The stand-off between the House Democratic majority and the Trump administration over the latter’s absolute refusal to comply with oversight and investigation efforts is continuing to heat up. The House Judiciary Committee has now issued subpoenas for two more former White House staffers, targeting former communications director Hope Hicks and former deputy White House counsel Annie Donaldson. They want to interview the former Trump staffers about incidents of apparent presidential obstruction of justice outlined in the final report from Special Counsel Robert Mueller’s Russia investigation.
The panel issued the subpoenas on the same day that former White House counsel Don McGahn had been scheduled to appear for testimony. At the direction of the Trump administration — which he’s long left — he didn’t show up, claiming through his attorney William Burck that the no-show constitutes an expression of “duties he, as an attorney, owes to his former client,” despite that “former client” (meaning Trump) repeatedly and consistently deriding his credibility. In response, the Judiciary Committee’s Chairman Jerry Nadler (D-N.Y.) has insisted that Democrats are ready to hold McGahn in contempt of Congress and even go to court in an effort to obtain his testimony.
They’ve already taken a similar move against Attorney General William Barr, who has repeatedly and consistently asserted that he’ll be directing the Justice Department in accordance with the president’s wishes, openly and baselessly asserting for instance that there’s reason to be concerned about the government’s behavior in investigating the Russia scandal, which Trump hates. Besides refusing to show up for House testimony, Barr flatly refused to comply with a subpoena for the full, unredacted final report from Mueller’s Russia investigation, and the Judiciary Committee’s majority promptly voted to hold him in contempt of Congress — after gaveling in a hearing with an empty witness chair making Barr’s stonewalling abundantly clear.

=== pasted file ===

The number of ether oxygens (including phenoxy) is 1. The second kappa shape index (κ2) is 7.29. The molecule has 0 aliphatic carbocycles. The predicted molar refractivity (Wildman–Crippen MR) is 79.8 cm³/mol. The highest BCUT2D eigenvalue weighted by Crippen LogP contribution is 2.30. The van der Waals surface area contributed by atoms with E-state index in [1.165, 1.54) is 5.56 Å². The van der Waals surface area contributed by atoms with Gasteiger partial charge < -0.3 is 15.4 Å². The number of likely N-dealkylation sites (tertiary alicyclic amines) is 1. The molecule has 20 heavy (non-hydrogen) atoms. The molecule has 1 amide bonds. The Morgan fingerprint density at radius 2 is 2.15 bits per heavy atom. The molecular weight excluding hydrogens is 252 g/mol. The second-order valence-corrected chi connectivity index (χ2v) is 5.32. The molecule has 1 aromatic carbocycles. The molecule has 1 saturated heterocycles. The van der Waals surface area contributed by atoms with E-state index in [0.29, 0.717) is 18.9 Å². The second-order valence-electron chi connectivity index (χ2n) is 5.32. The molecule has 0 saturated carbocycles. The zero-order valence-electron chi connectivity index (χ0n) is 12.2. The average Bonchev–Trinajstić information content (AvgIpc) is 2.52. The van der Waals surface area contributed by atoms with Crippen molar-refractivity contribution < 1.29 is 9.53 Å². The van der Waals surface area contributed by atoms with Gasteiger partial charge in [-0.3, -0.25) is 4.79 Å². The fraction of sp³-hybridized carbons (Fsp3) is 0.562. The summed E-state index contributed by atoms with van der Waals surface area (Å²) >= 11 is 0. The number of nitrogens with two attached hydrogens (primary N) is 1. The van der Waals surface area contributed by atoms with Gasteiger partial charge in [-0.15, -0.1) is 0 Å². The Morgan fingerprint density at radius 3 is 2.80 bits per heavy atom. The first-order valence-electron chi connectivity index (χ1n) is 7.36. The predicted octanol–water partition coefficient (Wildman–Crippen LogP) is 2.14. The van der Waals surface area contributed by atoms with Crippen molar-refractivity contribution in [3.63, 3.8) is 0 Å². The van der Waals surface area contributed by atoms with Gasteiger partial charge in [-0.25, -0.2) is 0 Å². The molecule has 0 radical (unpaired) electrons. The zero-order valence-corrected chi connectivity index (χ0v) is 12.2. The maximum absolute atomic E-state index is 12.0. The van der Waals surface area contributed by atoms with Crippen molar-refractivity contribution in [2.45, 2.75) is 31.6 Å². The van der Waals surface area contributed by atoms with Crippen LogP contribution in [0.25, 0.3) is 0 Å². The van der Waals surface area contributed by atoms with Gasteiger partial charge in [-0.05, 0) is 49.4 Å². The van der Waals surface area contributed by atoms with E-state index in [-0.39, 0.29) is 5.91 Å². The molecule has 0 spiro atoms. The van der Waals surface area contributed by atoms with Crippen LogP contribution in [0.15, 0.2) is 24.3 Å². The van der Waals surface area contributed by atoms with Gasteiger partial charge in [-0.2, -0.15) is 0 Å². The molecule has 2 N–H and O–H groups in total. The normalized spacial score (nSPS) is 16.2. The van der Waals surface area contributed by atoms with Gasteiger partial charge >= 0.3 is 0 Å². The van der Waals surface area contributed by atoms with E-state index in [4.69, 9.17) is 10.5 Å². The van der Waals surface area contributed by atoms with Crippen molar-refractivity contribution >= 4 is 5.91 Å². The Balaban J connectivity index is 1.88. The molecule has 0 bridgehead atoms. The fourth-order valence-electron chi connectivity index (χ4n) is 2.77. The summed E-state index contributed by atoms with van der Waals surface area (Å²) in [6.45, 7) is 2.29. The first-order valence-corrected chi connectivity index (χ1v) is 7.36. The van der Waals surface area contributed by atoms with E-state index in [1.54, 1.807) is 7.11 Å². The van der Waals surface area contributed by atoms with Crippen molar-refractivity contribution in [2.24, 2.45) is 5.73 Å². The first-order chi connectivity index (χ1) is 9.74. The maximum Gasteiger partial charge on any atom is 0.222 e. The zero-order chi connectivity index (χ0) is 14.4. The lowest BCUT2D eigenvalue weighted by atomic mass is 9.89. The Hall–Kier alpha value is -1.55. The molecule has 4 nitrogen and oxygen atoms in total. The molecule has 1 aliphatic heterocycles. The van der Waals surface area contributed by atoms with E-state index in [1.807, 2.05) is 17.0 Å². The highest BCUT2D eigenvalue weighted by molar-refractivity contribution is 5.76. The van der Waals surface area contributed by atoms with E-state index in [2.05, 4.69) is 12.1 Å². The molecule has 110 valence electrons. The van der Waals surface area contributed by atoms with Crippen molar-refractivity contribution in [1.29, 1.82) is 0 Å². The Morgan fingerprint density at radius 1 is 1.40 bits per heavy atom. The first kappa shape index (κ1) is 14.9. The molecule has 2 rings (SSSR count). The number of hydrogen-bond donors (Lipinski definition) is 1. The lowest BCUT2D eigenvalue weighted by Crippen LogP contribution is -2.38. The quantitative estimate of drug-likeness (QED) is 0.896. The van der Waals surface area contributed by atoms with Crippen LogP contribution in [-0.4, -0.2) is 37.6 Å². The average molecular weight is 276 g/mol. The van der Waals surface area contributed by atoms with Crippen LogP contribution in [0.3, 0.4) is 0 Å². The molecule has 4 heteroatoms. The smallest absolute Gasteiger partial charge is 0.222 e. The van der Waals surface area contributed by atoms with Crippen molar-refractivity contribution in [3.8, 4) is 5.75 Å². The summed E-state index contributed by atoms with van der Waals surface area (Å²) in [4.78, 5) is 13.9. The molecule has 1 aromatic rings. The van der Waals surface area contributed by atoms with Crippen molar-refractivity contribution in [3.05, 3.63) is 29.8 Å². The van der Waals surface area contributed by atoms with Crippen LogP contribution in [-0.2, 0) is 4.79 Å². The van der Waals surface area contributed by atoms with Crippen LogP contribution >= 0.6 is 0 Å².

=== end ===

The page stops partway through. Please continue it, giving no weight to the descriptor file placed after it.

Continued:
The committee also convened with an empty witness chair this week when McGahn refused to show up.
As Nadler put it at that hearing without the former White House lawyer:
‘Our subpoenas are not optional.’
The committee got an early red flag that the Trump team would try and block testimony when recently, it intervened to demand the panel go through them for document requests targeting the lawyer — although it’s hardly as though the White House has been forthcoming with those Congressional requests at any point.
Nadler’s subpoenas for Hicks and Donaldson also demand both documents and testimony. The committee wants both to provide documents by June 4 and for Hicks to testify publicly on June 19 and Donaldson to participate in a deposition on June 24. Besides these latest targets, the Judiciary Committee also has subpoenas already authorized and ready to go targeting former White House Chief of Staff Reince Priebus and former top Trump adviser Steve Bannon.
The incidents under scrutiny include Trump demanding that McGahn get Mueller out when his investigation was still active, which Barr — in character — insists is no big deal. He told Congress that removing Mueller over a conflict of interest would have been just fine, although he couldn’t name a conflict of interest when pressed by Senate Judiciary Committee ranking member Dianne Feinstein (D-Calif.), just like he couldn’t point to any actual evidence of government wrongdoing in connection to the Russia investigation.
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